Histiocytoses and Hematology - research projects
Hemophagocytic Lymphohistiocytosis (HLH) Clinical Studies
The mononuclear-phagocyte system comprises two major cell types, the macrophages and the dendritic cells, which are mainly antigen-presenting cells. Accordingly, histiocytoses are classified as either diseases with macrophage accumulation, including (familial) hemophagocytic lymphohistiocytosis (FHL or HLH), or disorders with the antigen-presenting Langerhans cell as the central cell, with Langerhans cell histiocytosis (LCH), previously called Histiocytosis X, as the most frequent disease.
We have a deep and long-lasting interest in this field. FHL is a rapidly fatal disease that most typically affects infants and young children, with a median survival of 1-2 months as reported in the 1980's. One arm of the studies has focused on clinical issues, such as the development of diagnostic guidelines (1991 and 2004) and therapeutic protocols. In collaboration with clinical scientists worldwide, we coordinated the international treatment protocols (HLH-94 and HLH-2004) with the major aim to improve the therapeutic results. New clinical studies on HLH treatment are in progress.
Whereas some studies focus on improved diagnostics, others focus on the outcome of stem cell transplants (SCT) and on late sequelae and more specifically CNS sequelae. Our ultimate aim is to improve the outcome, in all respects, of patients affected by HLH.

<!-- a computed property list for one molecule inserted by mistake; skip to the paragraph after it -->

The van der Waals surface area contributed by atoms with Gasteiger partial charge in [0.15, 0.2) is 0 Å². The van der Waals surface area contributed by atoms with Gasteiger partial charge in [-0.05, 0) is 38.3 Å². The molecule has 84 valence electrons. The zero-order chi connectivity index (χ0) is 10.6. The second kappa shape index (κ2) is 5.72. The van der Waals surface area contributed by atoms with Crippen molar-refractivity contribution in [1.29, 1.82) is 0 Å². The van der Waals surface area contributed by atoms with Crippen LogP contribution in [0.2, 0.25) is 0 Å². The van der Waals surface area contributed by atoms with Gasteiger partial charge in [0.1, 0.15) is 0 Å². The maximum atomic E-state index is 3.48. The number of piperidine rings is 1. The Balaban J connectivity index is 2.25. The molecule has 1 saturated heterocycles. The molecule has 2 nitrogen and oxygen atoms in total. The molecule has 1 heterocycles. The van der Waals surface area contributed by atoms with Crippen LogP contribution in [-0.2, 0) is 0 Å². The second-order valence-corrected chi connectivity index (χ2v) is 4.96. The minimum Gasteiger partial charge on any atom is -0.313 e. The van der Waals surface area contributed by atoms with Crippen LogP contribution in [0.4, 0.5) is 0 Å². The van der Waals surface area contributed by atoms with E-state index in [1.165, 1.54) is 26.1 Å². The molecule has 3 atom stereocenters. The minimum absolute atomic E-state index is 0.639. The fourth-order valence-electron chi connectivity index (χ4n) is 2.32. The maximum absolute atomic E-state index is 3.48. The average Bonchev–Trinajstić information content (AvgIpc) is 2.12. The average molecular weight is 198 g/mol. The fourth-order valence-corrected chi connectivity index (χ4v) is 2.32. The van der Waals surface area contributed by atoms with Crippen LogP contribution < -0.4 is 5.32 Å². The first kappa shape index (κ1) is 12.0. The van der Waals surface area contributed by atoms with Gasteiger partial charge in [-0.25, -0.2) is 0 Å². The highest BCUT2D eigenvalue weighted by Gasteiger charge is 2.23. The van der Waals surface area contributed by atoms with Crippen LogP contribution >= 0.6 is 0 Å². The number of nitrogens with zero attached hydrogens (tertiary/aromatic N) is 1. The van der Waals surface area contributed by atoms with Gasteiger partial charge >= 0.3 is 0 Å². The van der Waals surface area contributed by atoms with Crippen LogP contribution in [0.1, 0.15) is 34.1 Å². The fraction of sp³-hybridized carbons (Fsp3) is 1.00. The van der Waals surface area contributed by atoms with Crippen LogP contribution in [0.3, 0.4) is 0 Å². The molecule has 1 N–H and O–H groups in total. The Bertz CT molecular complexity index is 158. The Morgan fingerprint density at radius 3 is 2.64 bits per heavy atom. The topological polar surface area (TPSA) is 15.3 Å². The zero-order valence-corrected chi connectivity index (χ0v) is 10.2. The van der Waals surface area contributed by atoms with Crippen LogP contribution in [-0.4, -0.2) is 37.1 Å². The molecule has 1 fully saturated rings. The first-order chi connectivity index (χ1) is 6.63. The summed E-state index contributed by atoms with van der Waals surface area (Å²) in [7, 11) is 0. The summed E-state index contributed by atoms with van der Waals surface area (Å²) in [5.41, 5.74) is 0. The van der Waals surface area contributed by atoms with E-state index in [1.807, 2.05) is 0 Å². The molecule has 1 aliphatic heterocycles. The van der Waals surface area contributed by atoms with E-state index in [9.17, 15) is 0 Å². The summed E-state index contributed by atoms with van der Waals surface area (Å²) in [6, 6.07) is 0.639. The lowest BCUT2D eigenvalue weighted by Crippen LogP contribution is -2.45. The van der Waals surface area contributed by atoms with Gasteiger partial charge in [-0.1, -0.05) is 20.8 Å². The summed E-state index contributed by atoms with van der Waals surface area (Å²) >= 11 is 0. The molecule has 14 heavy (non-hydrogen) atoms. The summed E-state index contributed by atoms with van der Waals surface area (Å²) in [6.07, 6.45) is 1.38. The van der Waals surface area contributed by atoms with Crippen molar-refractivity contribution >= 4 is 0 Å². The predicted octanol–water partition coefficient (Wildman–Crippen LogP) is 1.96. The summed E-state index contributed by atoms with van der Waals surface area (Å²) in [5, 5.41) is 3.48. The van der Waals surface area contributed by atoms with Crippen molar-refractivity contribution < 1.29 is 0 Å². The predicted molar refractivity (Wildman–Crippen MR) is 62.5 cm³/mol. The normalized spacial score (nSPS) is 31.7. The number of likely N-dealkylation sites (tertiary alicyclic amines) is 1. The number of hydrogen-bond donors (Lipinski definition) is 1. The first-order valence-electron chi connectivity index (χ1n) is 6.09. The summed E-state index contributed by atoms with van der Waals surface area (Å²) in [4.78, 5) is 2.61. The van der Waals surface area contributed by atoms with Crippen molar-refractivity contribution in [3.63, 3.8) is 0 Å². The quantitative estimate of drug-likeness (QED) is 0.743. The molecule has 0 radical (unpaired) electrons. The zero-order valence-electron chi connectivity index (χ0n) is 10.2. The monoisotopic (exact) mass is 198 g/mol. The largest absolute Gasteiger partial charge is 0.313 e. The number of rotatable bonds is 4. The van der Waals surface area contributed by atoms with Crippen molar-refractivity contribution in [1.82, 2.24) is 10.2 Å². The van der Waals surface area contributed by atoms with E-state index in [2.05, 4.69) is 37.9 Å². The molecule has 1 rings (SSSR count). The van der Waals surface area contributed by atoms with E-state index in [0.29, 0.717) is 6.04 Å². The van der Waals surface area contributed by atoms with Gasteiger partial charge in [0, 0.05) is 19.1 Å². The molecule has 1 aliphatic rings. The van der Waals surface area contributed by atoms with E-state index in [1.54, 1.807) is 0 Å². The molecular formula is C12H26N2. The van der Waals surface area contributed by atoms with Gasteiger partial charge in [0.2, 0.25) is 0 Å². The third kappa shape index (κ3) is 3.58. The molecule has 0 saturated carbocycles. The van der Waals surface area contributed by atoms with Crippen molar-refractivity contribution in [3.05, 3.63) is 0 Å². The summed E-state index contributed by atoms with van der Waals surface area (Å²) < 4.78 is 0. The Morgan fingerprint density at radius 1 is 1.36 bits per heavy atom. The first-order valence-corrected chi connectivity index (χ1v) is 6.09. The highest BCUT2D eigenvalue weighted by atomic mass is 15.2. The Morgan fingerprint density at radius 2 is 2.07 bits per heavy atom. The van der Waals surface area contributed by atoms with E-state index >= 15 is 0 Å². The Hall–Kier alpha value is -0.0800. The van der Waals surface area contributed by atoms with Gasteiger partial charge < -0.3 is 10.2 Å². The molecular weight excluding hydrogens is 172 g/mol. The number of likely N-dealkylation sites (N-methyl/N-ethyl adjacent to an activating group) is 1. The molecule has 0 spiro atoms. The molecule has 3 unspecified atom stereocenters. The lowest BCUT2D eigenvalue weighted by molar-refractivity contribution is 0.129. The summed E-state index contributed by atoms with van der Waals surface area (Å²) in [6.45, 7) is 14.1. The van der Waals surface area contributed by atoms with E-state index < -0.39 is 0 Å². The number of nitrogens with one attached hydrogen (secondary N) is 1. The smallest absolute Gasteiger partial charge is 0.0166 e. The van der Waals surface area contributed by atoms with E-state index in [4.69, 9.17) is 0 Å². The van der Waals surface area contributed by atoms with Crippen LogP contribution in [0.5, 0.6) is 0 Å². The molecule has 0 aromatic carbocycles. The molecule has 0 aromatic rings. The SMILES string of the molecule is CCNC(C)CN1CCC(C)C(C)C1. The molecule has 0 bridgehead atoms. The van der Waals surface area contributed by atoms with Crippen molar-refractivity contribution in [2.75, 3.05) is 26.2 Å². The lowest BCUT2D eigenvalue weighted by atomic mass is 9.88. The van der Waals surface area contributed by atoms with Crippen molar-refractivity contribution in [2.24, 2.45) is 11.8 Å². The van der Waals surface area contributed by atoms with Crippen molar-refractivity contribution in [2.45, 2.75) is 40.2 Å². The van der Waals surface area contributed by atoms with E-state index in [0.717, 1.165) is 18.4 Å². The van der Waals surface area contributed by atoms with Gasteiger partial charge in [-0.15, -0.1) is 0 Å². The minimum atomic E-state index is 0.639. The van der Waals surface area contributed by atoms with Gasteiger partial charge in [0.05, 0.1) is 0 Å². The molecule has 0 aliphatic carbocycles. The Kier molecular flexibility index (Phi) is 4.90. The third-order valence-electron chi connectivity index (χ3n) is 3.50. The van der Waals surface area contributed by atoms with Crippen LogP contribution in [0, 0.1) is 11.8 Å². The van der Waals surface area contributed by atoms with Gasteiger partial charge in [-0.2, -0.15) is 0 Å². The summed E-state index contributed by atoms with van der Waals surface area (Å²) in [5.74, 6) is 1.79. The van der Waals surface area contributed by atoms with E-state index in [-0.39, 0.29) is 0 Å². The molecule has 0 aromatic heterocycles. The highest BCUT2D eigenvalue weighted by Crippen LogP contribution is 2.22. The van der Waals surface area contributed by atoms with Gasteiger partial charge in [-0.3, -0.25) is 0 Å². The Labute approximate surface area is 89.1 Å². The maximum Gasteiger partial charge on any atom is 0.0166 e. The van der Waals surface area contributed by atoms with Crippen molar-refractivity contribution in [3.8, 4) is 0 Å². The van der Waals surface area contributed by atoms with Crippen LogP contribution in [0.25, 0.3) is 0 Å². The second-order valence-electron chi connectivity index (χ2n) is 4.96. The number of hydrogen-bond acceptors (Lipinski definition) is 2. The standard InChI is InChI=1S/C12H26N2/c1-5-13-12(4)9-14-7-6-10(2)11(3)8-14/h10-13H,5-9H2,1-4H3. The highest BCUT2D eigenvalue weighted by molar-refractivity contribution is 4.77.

We are also interested in improving outcome for patients affected by various forms of secondary HLH, including infection-associated HLH, malignancy-associated HLH and rheuma-associated HLH.
HLH Biological studies
Based on earlier biological studies, in 1996 we suggested that FHL might be caused by an apoptosis defect, and we were able to show that FHL is caused by a deficiency in apoptosis triggering. Later, in 1999, in collaboration with other research groups, mutations in the perforin gene were revealed in a subset of FHL patients.
Our subsequent studies revealed that perforin (PRF1) mutations explain 20-40% of the FHL cases. Additional genetic studies have revealed another gene causing FHL, the gene STX11, and a deep intronic mutation and an inversion of the gene UNC13D. Interestingly, it appears as if mutations in FHL causing genes may be associated with an increased risk of developing malignancies, and we are considering whether this may be due to deficient surveillance of tumor transformed cells.
One hallmark of FHL is deficient cytotoxic activity. We are also interested in the cytotoxic cell biology in more detail, and recent studies have shown that there is defective cytotoxic lymphocyte degranulation in syntaxin 11-deficient patients.
Langerhans Cell Histiocytosis (LCH)
Langerhans cell histiocytosis (LCH) is a potentially fatal disease of unknown cause. If only one organ is involved the survival is excellent whereas the 3-year survival in multisystem LCH with risk organ involvement is around 60-70%. In addition, there is a risk of developing permanent complications to LCH. Our aims are to elucidate etiology and pathophysiologic mechanisms of LCH, and to reduce mortality and sequelae in LCH.
In very long-term follow-up studies, up to 39 years, we have shown that permanent CNS sequelae are common in LCH. With the aim to improve survival and reduction of sequelae, we try to improve monitoring of the course of the disease and evaluate clinical, laboratory and imaging tools for monitoring of disease activity. Certain cytokines have been identified in our lab as markers of disease in LCH associated to disease activity. We are eager to add novel therapeutic approaches to the treatment of this disease. We participate actively in the international multicenter study LCH-IV on treatment and natural history of pediatric LCH patients, in which we coordinate the part on CNS-LCH (“Stratum V”).